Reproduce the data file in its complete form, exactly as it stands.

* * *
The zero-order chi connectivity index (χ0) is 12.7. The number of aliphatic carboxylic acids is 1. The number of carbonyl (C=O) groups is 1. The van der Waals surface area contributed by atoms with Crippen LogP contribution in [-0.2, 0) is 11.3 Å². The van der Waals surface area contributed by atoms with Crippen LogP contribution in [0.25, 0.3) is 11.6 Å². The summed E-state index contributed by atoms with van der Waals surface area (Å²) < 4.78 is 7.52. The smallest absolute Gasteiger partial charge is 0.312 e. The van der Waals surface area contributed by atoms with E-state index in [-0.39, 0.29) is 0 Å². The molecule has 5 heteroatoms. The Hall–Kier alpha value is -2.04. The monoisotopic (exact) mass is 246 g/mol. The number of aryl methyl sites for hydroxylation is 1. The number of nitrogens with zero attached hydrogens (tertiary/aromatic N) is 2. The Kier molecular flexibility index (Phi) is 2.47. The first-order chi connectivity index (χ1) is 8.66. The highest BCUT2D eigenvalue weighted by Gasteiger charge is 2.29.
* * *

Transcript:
The zero-order chi connectivity index (χ0) is 12.7. The number of aliphatic carboxylic acids is 1. The number of carbonyl (C=O) groups is 1. The van der Waals surface area contributed by atoms with Crippen LogP contribution in [-0.2, 0) is 11.3 Å². The van der Waals surface area contributed by atoms with Crippen LogP contribution in [0.25, 0.3) is 11.6 Å². The summed E-state index contributed by atoms with van der Waals surface area (Å²) < 4.78 is 7.52. The smallest absolute Gasteiger partial charge is 0.312 e. The van der Waals surface area contributed by atoms with E-state index in [-0.39, 0.29) is 0 Å². The molecule has 5 heteroatoms. The Hall–Kier alpha value is -2.04. The monoisotopic (exact) mass is 246 g/mol. The number of aryl methyl sites for hydroxylation is 1. The number of nitrogens with zero attached hydrogens (tertiary/aromatic N) is 2. The Kier molecular flexibility index (Phi) is 2.47. The first-order chi connectivity index (χ1) is 8.66. The highest BCUT2D eigenvalue weighted by Gasteiger charge is 2.29.